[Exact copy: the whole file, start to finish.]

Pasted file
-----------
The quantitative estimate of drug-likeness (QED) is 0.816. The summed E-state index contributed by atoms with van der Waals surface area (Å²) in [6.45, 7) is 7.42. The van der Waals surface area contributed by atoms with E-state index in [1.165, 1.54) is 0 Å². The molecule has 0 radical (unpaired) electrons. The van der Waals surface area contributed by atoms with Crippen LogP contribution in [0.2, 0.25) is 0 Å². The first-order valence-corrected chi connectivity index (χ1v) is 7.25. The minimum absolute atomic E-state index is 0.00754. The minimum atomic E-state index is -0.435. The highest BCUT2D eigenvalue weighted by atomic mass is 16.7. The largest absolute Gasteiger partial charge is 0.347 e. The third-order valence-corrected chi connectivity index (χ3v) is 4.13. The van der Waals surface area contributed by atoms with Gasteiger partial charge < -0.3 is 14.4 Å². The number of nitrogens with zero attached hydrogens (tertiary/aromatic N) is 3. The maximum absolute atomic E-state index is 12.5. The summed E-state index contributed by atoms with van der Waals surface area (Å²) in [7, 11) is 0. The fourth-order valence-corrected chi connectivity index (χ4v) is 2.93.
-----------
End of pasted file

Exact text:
The quantitative estimate of drug-likeness (QED) is 0.816. The summed E-state index contributed by atoms with van der Waals surface area (Å²) in [6.45, 7) is 7.42. The van der Waals surface area contributed by atoms with E-state index in [1.165, 1.54) is 0 Å². The molecule has 0 radical (unpaired) electrons. The van der Waals surface area contributed by atoms with Crippen LogP contribution in [0.2, 0.25) is 0 Å². The first-order valence-corrected chi connectivity index (χ1v) is 7.25. The minimum absolute atomic E-state index is 0.00754. The minimum atomic E-state index is -0.435. The highest BCUT2D eigenvalue weighted by atomic mass is 16.7. The largest absolute Gasteiger partial charge is 0.347 e. The third-order valence-corrected chi connectivity index (χ3v) is 4.13. The van der Waals surface area contributed by atoms with Gasteiger partial charge < -0.3 is 14.4 Å². The number of nitrogens with zero attached hydrogens (tertiary/aromatic N) is 3. The maximum absolute atomic E-state index is 12.5. The summed E-state index contributed by atoms with van der Waals surface area (Å²) in [7, 11) is 0. The fourth-order valence-corrected chi connectivity index (χ4v) is 2.93.